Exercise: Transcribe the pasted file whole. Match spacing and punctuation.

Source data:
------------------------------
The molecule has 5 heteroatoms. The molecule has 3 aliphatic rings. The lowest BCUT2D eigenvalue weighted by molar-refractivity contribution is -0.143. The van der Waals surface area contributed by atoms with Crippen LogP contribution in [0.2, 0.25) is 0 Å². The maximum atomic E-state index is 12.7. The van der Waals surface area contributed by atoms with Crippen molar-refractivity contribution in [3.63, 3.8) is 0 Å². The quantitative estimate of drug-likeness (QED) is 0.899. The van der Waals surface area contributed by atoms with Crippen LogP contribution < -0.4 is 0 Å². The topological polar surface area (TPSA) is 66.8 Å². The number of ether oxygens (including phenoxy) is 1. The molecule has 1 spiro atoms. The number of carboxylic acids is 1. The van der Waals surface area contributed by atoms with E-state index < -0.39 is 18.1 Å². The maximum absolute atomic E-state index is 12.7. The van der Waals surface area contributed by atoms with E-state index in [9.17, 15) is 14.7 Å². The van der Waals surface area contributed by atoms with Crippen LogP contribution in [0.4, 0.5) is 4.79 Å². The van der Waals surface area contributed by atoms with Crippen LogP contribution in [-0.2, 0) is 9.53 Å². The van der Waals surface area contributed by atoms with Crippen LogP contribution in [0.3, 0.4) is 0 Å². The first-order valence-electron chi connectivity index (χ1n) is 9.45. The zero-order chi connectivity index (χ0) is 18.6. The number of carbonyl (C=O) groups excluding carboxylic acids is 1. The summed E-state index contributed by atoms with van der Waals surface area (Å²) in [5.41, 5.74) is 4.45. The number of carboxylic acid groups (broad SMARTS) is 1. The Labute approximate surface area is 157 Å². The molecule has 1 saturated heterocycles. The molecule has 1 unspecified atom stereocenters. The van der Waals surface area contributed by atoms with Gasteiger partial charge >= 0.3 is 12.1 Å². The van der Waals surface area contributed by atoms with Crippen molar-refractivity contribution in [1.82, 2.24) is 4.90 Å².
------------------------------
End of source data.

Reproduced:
The molecule has 5 heteroatoms. The molecule has 3 aliphatic rings. The lowest BCUT2D eigenvalue weighted by molar-refractivity contribution is -0.143. The van der Waals surface area contributed by atoms with Crippen LogP contribution in [0.2, 0.25) is 0 Å². The maximum atomic E-state index is 12.7. The van der Waals surface area contributed by atoms with Crippen molar-refractivity contribution in [3.63, 3.8) is 0 Å². The quantitative estimate of drug-likeness (QED) is 0.899. The van der Waals surface area contributed by atoms with Crippen LogP contribution < -0.4 is 0 Å². The topological polar surface area (TPSA) is 66.8 Å². The number of ether oxygens (including phenoxy) is 1. The molecule has 1 spiro atoms. The number of carboxylic acids is 1. The van der Waals surface area contributed by atoms with E-state index < -0.39 is 18.1 Å². The maximum absolute atomic E-state index is 12.7. The van der Waals surface area contributed by atoms with E-state index in [9.17, 15) is 14.7 Å². The van der Waals surface area contributed by atoms with Crippen LogP contribution in [0.4, 0.5) is 4.79 Å². The van der Waals surface area contributed by atoms with Crippen LogP contribution in [-0.2, 0) is 9.53 Å². The van der Waals surface area contributed by atoms with Crippen LogP contribution in [0.3, 0.4) is 0 Å². The first-order valence-electron chi connectivity index (χ1n) is 9.45. The zero-order chi connectivity index (χ0) is 18.6. The number of carbonyl (C=O) groups excluding carboxylic acids is 1. The summed E-state index contributed by atoms with van der Waals surface area (Å²) in [5.41, 5.74) is 4.45. The number of carboxylic acid groups (broad SMARTS) is 1. The Labute approximate surface area is 157 Å². The molecule has 1 saturated heterocycles. The molecule has 1 unspecified atom stereocenters. The van der Waals surface area contributed by atoms with Gasteiger partial charge >= 0.3 is 12.1 Å². The van der Waals surface area contributed by atoms with Crippen molar-refractivity contribution in [1.82, 2.24) is 4.90 Å².